This post was originally published on #NoshGoals, a side project from our Engagement Associate, Rachel Abramowitz. See the original post here.
When you think about it, I really think Thanksgiving is basically a Jewish holiday. All we do is eat, gossip, fight over seating arrangements and complain about how full we are… and best part is there aren’t even any presents involved.
For me (because I’m oblivious to everything else in the room when there’s food on my plate), I didn’t even realize literally until I sat down to write this how Jew-y my thanksgiving even is. I guess I kinda just thought everyone had latkes and challah in their cornucopia. Also, I recently found out some people eat HAM at their thanksgiving meal. I mean, no offense to those of you who do this but like, WHAT?? Ham? Really?! I don’t keep kosher, nor have I ever kept kosher, but the thought of going out and spending money to buy an entire ham to eat as a main course for a meal somehow crosses some kashrut threshold for me… but I digress.
Here are some of my favorite turkey day recipes… without any ham involved.
Sweet!… Potato. Start by grating up a few sweet taters, add in one egg per two potatoes, scallions, salt and pepper. Form into patties. Fry ’em up real nice and crispy then top with sour cream and some cranberry jam/sauce.
Brussels Sprouts (…without bacon)
First, roast or fry some brussels (halved, with salt and pepper and a little olive oil if you decide to roast in the oven) till they’re crispy. While they cook, mix in a bowl soy sauce/fish sauce, maple syrup, sriracha, garlic, lime juice. You can do about even amounts of everything, although for me I like extra soy sauce and lime, while I go easy on the sriracha. So just go with your taste. Mix the cooked brussels sprouts with the sauce while they’re still hot and serve. These are so good and while not traditional thanksgiving, a nice zesty and parve addition to the table.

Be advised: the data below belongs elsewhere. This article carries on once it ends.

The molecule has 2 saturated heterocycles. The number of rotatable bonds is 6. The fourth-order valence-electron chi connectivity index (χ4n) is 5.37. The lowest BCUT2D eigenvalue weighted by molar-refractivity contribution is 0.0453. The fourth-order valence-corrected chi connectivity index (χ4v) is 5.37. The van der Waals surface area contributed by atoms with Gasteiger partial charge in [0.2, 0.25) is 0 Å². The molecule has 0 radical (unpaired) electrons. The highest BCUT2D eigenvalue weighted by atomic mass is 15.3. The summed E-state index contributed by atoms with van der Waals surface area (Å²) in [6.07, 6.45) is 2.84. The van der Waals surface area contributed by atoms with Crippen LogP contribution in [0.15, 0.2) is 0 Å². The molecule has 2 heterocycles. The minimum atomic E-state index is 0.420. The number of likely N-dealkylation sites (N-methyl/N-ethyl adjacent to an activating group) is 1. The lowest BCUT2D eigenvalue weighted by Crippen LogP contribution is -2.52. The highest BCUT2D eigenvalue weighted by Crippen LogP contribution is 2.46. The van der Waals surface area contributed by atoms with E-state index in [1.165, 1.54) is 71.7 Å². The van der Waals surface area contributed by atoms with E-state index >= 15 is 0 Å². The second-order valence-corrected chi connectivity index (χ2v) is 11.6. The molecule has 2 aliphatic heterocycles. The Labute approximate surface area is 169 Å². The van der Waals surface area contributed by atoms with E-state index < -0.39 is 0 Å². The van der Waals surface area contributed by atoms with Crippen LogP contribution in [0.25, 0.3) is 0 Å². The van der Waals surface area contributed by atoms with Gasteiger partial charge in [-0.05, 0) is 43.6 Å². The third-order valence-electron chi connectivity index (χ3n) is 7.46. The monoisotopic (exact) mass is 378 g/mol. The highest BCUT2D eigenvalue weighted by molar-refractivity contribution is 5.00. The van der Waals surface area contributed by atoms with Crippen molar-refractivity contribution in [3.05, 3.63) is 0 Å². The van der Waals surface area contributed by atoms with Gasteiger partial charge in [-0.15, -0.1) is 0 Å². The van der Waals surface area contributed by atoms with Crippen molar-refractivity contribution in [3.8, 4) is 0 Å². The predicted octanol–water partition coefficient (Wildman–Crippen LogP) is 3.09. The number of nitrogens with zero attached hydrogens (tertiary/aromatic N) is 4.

Mom’s Famous Cornbread Stuffing
This right here is my favorite thing on the thanksgiving table, no doubt. You start by caramelizing 2 white onions with butter over medium heat in a skillet. Add a few chopped sage leaves, and mix with cubed cornbread (the ratios later work for about 4-5 large muffins worth of cornbread). Salt and pepper liberally. In a small bowl, mix 2 eggs, about a half a cup of cream (or other dairy type liquid… I’m sure you could also just double the stock if you don’t want dairy here) and about half a cup of stock (I use chicken stock but you can also use veggie stock). Mix this in gently with the cornbread and put back in the skillet. Bake at 375 until the stuffing is set and it’s crusty on top (about 30 mins). You can also add turkey sausage to the stuffing if you wanna get fancy with it. I usually add that turkey sausage they sell with apples in it, which I have to say adds a nice salty and sweetness to the stuffing.
Check here for lots of fall recipes… including this awesome salad!
Happy Thanksgiving from Tribe 12 Team! Check out Thanksgiving-week events in Philly on gobejewish.com and this dinnertime discussion guide from Repair The World.